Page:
What Happens When We Smile

Girl Smiling

“Sometimes your joy is the source of your smile, but sometimes your smile can be the source of your joy.” —Thich Nhat Hanh

 Smiling is one of human’s most powerful gestures. It’s a symbol that can be associated with our highest emotional content. Think of Mona Lisa; a painting that garners crowds and long lines at the Louvre in Paris daily because of her unique smile. The simple act of smiling can transform you and the world around you. It can act on your body and mind in a variety of positive ways, offering benefits for your health, your mood, and even the moods of people around you.

A concept presented over a century ago by Charles Darwin points out that smiles aren’t just visible signs of emotions but they also influence your mood. Darwin realized that the causes, consequences, and manifestations of smiling are universal, unlike other nonverbal body language behaviors. Babies begin smiling at five weeks old and quickly learn that crying gets attention, while smiling keeps attention.

Further substantiating the power of your smile, research from a variety of studies has proven that smiling people are more likely to gain others’ trust and cooperation, be promoted at work, make higher incomes, and have an overall better quality of life.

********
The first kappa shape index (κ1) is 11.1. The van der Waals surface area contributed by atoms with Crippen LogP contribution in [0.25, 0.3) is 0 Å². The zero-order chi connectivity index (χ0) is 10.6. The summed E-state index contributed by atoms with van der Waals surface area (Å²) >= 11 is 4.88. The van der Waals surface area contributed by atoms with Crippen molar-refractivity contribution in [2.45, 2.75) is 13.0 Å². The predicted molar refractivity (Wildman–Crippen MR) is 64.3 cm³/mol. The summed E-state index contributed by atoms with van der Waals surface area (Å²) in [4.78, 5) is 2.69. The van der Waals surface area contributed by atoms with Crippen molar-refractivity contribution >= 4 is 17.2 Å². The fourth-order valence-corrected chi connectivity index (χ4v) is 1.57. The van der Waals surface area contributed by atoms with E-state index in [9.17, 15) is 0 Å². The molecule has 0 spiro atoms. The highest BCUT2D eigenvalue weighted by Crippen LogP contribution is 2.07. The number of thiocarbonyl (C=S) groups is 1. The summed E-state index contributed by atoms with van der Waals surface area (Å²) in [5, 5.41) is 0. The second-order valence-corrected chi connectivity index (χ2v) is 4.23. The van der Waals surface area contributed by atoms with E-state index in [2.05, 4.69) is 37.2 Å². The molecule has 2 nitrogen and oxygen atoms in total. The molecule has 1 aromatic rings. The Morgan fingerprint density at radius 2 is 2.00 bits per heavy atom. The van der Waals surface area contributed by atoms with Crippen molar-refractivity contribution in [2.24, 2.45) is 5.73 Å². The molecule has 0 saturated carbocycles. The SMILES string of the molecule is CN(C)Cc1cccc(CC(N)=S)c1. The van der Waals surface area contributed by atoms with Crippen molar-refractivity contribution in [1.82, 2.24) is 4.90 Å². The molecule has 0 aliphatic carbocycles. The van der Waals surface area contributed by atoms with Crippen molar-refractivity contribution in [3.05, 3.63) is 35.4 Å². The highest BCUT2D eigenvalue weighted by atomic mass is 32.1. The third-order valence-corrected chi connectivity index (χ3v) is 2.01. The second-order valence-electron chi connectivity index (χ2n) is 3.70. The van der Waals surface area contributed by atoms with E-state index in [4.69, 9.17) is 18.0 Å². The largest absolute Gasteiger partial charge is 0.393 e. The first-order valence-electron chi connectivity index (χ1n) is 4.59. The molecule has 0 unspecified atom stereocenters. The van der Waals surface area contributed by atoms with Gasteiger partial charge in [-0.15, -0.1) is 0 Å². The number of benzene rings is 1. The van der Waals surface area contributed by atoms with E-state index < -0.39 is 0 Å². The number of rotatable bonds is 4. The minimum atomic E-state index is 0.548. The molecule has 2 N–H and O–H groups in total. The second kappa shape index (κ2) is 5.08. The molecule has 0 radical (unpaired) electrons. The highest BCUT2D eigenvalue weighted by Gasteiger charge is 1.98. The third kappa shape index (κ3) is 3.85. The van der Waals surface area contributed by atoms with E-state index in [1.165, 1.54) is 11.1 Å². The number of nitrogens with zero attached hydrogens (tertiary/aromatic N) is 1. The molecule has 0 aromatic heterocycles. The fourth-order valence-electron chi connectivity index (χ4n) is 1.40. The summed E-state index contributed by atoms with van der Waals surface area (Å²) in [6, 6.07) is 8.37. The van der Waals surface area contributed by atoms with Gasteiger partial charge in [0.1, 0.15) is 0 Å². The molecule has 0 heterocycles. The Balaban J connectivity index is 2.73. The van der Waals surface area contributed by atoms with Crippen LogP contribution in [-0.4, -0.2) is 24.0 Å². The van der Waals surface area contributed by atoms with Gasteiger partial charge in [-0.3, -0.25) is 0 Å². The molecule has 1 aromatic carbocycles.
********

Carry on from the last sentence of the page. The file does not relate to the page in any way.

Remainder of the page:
The Mona Lisa

The Mona Lisa by Leonardo DaVinci

The Science of Smiling

Every time you smile, your body creates a cocktail of happy chemicals that result in a feel-good party in your brain. In recent research, scientists concluded that smiling can be as stimulating as receiving up to 16,000 Pounds Sterling in cash and is proven to give us the same happiness that exercising induces in terms of how our brain responds.1,2

For starters, smiling activates the release of neuropeptides, which are known to fight off stress. Neuropeptides are tiny molecules that allow neurons to communicate and facilitate messaging to the whole body when we are happy, sad, angry, depressed, or excited.

The feel-good neurotransmitters—dopamine, endorphins, and serotonin—are also released when a smile flashes across your face. This not only relaxes your body but can lower your heart rate and blood pressure.

Dopamine is a chemical in the brain that affects pleasure, motivation, and movement.

Scientists call dopamine the “teaching chemical” because it’s involved in the reward circuit of the brain. When you do something enjoyable, like smiling and laughing, your brain releases dopamine, causing you to feel good. The brain then remembers this experience and seeks it out again in the future.

When we smile, we flex certain muscles in our face. This movement tells our brain that we’re smiling which, in turn, initiates the release of endorphins. This is known as the facial feedback hypothesis — a theory that states that our facial expressions not only communicate how we feel to others but also to ourselves. The endorphins released when you smile also act as a natural pain reliever.